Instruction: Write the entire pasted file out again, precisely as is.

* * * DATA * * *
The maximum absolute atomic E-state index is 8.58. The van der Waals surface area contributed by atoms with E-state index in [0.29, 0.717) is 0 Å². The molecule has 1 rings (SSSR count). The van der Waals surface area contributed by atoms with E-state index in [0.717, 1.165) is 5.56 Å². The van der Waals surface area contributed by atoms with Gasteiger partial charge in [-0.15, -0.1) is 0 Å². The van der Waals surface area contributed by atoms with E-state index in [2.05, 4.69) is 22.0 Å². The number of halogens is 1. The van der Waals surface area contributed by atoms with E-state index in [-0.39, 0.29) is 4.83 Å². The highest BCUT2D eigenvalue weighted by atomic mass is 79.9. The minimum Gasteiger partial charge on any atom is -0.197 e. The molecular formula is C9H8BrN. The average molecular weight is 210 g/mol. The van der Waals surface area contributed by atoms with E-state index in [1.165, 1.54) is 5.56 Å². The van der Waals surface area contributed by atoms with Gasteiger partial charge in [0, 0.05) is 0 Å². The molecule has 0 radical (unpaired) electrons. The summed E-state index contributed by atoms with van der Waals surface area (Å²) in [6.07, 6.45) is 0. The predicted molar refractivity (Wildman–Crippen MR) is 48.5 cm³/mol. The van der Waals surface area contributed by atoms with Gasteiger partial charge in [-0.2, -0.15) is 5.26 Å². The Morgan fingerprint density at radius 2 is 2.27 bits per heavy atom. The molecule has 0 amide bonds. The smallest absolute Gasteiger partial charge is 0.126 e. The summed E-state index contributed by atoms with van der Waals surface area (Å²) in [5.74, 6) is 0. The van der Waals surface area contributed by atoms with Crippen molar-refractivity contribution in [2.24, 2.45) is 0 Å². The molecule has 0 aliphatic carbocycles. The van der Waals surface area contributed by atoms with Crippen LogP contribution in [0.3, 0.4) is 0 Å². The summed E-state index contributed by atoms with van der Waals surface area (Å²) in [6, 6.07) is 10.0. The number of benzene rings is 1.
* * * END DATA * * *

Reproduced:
The maximum absolute atomic E-state index is 8.58. The van der Waals surface area contributed by atoms with E-state index in [0.29, 0.717) is 0 Å². The molecule has 1 rings (SSSR count). The van der Waals surface area contributed by atoms with E-state index in [0.717, 1.165) is 5.56 Å². The van der Waals surface area contributed by atoms with Gasteiger partial charge in [-0.15, -0.1) is 0 Å². The van der Waals surface area contributed by atoms with E-state index in [2.05, 4.69) is 22.0 Å². The number of halogens is 1. The van der Waals surface area contributed by atoms with E-state index in [-0.39, 0.29) is 4.83 Å². The highest BCUT2D eigenvalue weighted by atomic mass is 79.9. The minimum Gasteiger partial charge on any atom is -0.197 e. The molecular formula is C9H8BrN. The average molecular weight is 210 g/mol. The van der Waals surface area contributed by atoms with E-state index in [1.165, 1.54) is 5.56 Å². The van der Waals surface area contributed by atoms with Gasteiger partial charge in [0, 0.05) is 0 Å². The molecule has 0 radical (unpaired) electrons. The summed E-state index contributed by atoms with van der Waals surface area (Å²) in [6.07, 6.45) is 0. The predicted molar refractivity (Wildman–Crippen MR) is 48.5 cm³/mol. The van der Waals surface area contributed by atoms with Gasteiger partial charge in [-0.2, -0.15) is 5.26 Å². The Morgan fingerprint density at radius 2 is 2.27 bits per heavy atom. The molecule has 0 amide bonds. The smallest absolute Gasteiger partial charge is 0.126 e. The summed E-state index contributed by atoms with van der Waals surface area (Å²) in [5.74, 6) is 0. The van der Waals surface area contributed by atoms with Crippen molar-refractivity contribution in [2.24, 2.45) is 0 Å². The molecule has 0 aliphatic carbocycles. The van der Waals surface area contributed by atoms with Crippen LogP contribution in [0.3, 0.4) is 0 Å². The summed E-state index contributed by atoms with van der Waals surface area (Å²) in [6, 6.07) is 10.0. The number of benzene rings is 1.